Since December 2017, Alan Mortensen, an attorney from Utah, has been looking for a man named Seth Jeffs.
If that last name rings a bell, it’s because Seth is the brother of Warren Jeffs – the self-proclaimed “Prophet” of the Fundamentalist Church of Jesus Christ of the Latter-day Saints, which is a Mormon offshoot known for, among other things, rampantly marrying underage girls to grown men. These days, Warren is in prison, eight years into a life sentence for sexually assaulting two girls, ages 12 and 14. He called them his “spiritual wives.”
But that was just a sample of the way Warren ran his church. Over the years, he married something like 80 women and children. And his brother, Seth, was allegedly a witness to and a broker of “religious sexual rites” with young girls, according to a civil lawsuit Mortensen filed against him two winters ago.
This lawsuit in particular – the reason Mortensen has been searching for Seth for 13 months – concerns a woman referred to only as R.H. in court documents. A quick warning: The incident details are upsetting.
When R.H. was just 8 years old, she says, some of Warren’s cronies showed up in her house, placed a bag over her head, and led her away, driving her to an unknown location. As soon as she got there, the bag was taken off her head, and her clothes were removed. She was then forced to perform “vaginal, oral, and other types of sexual acts” with Warren, according to the complaint – all while Seth and some of the other church higher-ups sat back and watched.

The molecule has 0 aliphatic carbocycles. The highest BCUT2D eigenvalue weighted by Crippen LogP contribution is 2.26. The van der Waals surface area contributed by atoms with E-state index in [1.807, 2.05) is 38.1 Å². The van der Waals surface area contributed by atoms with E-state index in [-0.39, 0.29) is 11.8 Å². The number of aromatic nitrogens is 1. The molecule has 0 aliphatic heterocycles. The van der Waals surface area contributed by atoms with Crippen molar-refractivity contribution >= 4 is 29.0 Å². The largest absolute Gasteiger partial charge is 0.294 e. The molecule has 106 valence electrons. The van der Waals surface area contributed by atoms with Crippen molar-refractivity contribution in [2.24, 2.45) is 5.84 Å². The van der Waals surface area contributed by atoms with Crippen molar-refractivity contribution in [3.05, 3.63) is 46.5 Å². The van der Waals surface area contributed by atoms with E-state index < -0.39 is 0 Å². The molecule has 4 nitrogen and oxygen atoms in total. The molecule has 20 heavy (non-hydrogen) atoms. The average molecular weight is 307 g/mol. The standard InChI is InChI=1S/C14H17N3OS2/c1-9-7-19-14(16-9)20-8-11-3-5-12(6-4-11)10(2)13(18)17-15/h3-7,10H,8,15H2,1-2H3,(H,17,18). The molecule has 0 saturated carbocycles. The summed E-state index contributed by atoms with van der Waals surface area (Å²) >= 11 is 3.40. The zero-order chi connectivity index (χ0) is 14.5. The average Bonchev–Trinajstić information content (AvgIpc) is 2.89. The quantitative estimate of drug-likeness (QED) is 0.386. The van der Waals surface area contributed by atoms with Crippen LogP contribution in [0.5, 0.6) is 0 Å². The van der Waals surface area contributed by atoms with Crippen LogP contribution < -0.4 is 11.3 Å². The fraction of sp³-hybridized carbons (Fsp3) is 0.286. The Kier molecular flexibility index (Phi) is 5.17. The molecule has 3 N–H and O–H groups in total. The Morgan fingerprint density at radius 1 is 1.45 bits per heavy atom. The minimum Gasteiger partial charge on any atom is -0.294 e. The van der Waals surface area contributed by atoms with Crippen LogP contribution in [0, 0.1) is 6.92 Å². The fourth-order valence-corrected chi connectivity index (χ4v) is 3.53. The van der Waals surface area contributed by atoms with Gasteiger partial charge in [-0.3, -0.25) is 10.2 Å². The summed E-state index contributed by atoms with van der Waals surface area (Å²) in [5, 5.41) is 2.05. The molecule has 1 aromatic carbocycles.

Warren allegedly told her if it hurt, it was because “God was unhappy with her.” If she cried, “God would punish her.”
R.H. says this happened to her again and again, five to six times a week, until she was 12. When she turned 14, she says she was forced to watch these “rituals” being performed on other young girls -- and record what happened in detail – as a “scribe.” There was little she could do, the complaint says. She was just a kid, and she and her family were dependent on the church for support and shelter.
Warren has already been served his court papers; he was easy enough to find in his prison cell. But Mortensen could never seem to get his hands on Seth long enough to serve him. That is, until earlier this month, when he got a tip that Seth was in Minnesota – living in a vacation home in Cook County he had been hired to renovate.
Seth wasn’t just living in Minnesota. By the looks of it, he was buying land there, too. A sale finalized in August by a company called Emerald Industries, LLC – of which Seth is a “managing member” – made him the owner of 40 acres of remote land between Lutsen and Grand Marais.
According to public records obtained by KARE 11, Seth had been planning to build a 5,760 square-foot facility on the spot. Mortensen believes he might have used church money to make the deal.
“If past behavior is an indication of future behavior, he would use it to start a religious colony,” Mortensen told KARE 11 as he sedately stared through his windshield at the snowy property.
There was little on the land when Mortensen went to check it out – just some construction equipment and a big sign that said “PRIVATE PROPERTY, NO TRESPASSING.” Seth was nowhere to be found.
But not long after, a mail drop in Eden Prairie and a house in Bloomington were found listed on Seth’s business records. That’s where, KARE 11 reported on Thursday, Mortensen caught Seth in his driveway, called his name, and said he had some papers for him. Seth, a tall, narrow man in a white baseball cap, glanced down at the court documents as Mortensen walked away.
Now that Mortensen has found Seth, the lawsuit involving R.H. can finally move forward. And it likely won't be the last. Mortensen says he hopes Seth did use church money to purchase the North Shore property, so it can be seized as compensation for a 2017 lawsuit against Seth and the church: the case of another child bride named Elissa Wall.
For the community of Grand Marais, there is hope that the legal filings will put a definitive stop to the development of Jeffs' compound.